To power our electric cars and buildings, we need two times the electricity we have today.

    In all, we'll need to build 29,000 Megawatts of wind power and 35,000 Megawatts of solar power.

    Since Texas already has 11,000 Megawatts of wind and 2,000 Megawatts of solar, that's 33,000 Megawatts of wind power we need to build and 33,000 Megawatts of solar power. That's around 614 Megawatts of wind power and 1,000 Megawatts of solar power a year.

    Percent of needed targetGeneration builtA chart showing the share of Solar and Wind capacity that has already been installed and rest to be installed. We are 25% of the way to what we need to be carbon neutral by 2050.MWs of targetGeneration Built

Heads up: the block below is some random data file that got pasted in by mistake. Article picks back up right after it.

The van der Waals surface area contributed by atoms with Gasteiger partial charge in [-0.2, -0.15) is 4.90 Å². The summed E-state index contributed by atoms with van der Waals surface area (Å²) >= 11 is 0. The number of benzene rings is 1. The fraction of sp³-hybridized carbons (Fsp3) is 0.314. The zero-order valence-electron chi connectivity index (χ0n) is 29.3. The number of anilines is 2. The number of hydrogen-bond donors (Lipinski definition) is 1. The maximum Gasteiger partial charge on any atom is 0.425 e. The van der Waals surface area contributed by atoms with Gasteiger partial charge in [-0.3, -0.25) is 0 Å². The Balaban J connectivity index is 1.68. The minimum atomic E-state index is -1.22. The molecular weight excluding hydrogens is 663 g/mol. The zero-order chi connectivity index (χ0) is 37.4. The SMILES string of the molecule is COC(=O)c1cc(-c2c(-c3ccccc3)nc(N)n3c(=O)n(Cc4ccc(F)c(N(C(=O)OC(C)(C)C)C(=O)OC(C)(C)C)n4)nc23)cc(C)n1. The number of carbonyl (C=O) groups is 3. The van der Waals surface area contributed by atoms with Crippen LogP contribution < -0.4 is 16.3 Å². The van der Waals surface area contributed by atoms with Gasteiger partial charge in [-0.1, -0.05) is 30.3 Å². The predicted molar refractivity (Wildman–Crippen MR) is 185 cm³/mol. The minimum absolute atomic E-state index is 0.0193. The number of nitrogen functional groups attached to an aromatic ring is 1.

Decarbonizing all dirty power cuts 22% of the pollution.

    And gives us zero-emissions power we need to eliminate pollution from buildings and cars!

    🏭 Other: 47%🔌 Power: 22%🚗 Transport: 27%🏠 Buildings: 3%

    Other Emissions

    🏭 Other: 47%🔌 Power: 22%🚗 Transport: 27%🏠 Buildings: 3%

    The last 47% of Texas's climate pollution comes from other sources...

    This includes farming, landfills, industry, and leaks from gas pipelines.

    There's no one solution to solve these problems, but there are lots of great ideas:

    • No-till farming to keep CO2 in the soil
    • Capturing methane leaks from landfills
    • Capturing CO2 to make emissions-free concrete
    • Burning green hydrogen to make emissions-free steel
    • Plugging methane leaks from gas pipelines

Ready to do your part?

Learn how to electrify your own machines and pass local policy to electrify the rest